Umno Youth vice chief Khairul Azwan Harun’s police report on July 26 against three ‘Tan Sris’ may have raised many eyebrows.
But the bigger shocker was the Inspector-General of Police Khalid Abu Bakar’s swift decision to close the case as “no further action” (NFA).
No investigation papers! Khairul’s allegations will not be probed further.
Something amiss here.
Many wonder on what basis the IGP Khalid just dismissed a police report of such magnitude as “hearsay.”
Khairul Azwan had reportedly claimed to have in his possession evidence relating to the involvement of former Bank Negara Governor Zeti Akhtar Aziz, former Malaysian Anti- Corruption Commission (MACC) Chief Commissioner Abu Kassim Mohamed and former Attorney-General Abdul Gani Patail in a plot to overthrow the Malaysian government and Prime Minister Najib Razak.
In his report lodged at the Dang Wangi police station, Khairul had accused the trio of deliberately falsifying, distorting and disseminating confidential information to agencies, notably the United States Department of Justice (DOJ).
Speculations have been rife that the three former top government officers had given out certain classified documents to DOJ without the sanction of Putrajaya.
But Khalid was fast in shutting the case without any investigation. Why?
“We have recorded his statement and we found Khairul Azwan made the report based on assumptions. He could not submit any evidence to support what is stated in the police report,” said Khalid.
A lawyer argued that the case was virtually unprecedented as the country had hardly heard any case previously that high profile government officers been probed for disseminating classified information to foreign agencies or, committing treason or espionage.
Even if the three Tan Sris had handed over relevant documents to foreign agencies to assist an investigation, he said it would have been difficult to establish a strong case the trio.
“Being top officers, the trio can actually provide certain documents to foreign agencies to assist certain investigations. It’s would be on government-to-government basis.
“But then it also depends on the type of documents,” said the lawyer, adding that a thorough police investigation into Khairul’s report would have shed some light on the allegations.
Public skepticism is on the IGP Khalid’s shot gun speed to brush aside Khairul’s report.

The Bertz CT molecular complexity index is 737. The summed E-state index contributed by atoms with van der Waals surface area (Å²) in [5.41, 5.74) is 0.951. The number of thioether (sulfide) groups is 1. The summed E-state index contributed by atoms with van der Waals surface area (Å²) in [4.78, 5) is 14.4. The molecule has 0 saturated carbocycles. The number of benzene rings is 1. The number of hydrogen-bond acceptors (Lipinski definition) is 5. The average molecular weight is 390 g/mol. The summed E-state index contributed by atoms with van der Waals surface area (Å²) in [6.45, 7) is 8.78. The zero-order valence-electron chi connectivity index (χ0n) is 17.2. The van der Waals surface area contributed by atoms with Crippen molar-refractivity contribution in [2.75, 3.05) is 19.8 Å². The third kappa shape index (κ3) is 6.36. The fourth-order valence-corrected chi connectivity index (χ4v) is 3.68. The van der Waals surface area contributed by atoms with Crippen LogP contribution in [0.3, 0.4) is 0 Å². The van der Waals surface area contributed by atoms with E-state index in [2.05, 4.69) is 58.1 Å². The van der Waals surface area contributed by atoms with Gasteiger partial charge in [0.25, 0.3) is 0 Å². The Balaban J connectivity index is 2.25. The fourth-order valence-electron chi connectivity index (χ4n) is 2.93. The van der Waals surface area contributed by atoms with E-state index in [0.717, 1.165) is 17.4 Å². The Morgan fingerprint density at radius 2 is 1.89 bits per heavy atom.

It has baffled all.
Khairul said Khalid’s decision had now put the case in a “Mexican standoff”, which means a deadlock between two or more parties.
What the IGP Khalid should have done, notwithstanding on whether there was evidence or not, was that to allow proper investigation to be carried out on such a politically sensitive report.
He should have allowed the deputy public prosecutor (DPP) office or even the Attorney-General (AG) Chambers, not him, to make the decision to whether press a charge or not on the trio.
Khalid should have been more discreet.
A police report claiming a conspiracy to topple a legitimately elected prime minister and federal government, and three high profile government officers of deliberately falsifying, distorting and disseminating confidential information to foreign agencies is a serious allegation.
The report demands instinctive probe, not rebuff.
Indeed the report demands a special task force to investigate the allegations.
Khairul has said he had evidence to substantiate his claims.
Did Khalid see the evidence before making his decision?
If Khairul Azwan lodged a police report based on assumption or hearsay, then he could be investigated under Section 182 of the Penal Code for making a false police report.
The police report and subsequent statements by Khairul Azwan on the alleged plot to topple the prime minister is tantamount to criminal defamation under Section 499 of the Penal Code.
But Khalid decided not to charge Khairul either.
Khalid’s NFA decision obviously had given a huge sigh of relief for the three Tan Sris, who would have thought that they were going to end up at least in the accused dock.
If they were charged, they could have faced accusations for breaching the Official Secrets Act 1972, committing espionage, treason, conspiring with foreign agencies to topple a legitimate government, compromising the nation’s security and safety and the list goes on.
Some quarters claimed that had the investigation proceeded then it would have had exposed other secrets as well, secrets that the trio did not want to be out.
It’s learnt that when Khairul lodged the police report, two pre-arranged press conferences, apparently by the Tan Sris at Abu Kassim’s farewell dinner and former Premier Dr Mahathir Mohamad in Jakarta, were called off.
The proposed annual ‘yellow’ street festival – Bersih 5.0, also took a backseat.
The two press conferences, plus the yellow festival, were all apparently designed to purge Najib.
Khairul report has allegedly buried the press conferences.
But following Khalid’s NFA, noises for Bersih 5.0 have been reactivated.
Is it a coincidence?
Over the past two years, certain media reports claimed that six Tan Sris were involved in a conspiracy to oust Najib as the prime minister.
Apart from Zeti, Gani and Abu Kassim, IGP Khalid was frequently named as part of that conspiracy.
Neither Khalid nor others have ever denied the allegation.
Public suspicion grows now on whether Khalid closed the chapter on Khairul’s report to stop any attempt to unearth this alleged conspiracy and his own role in it.
If Khalid had allowed Khairul’s report to be probed without fear or favour, all these questions could have found some answers.
That would have given a much needed new lease of life to all.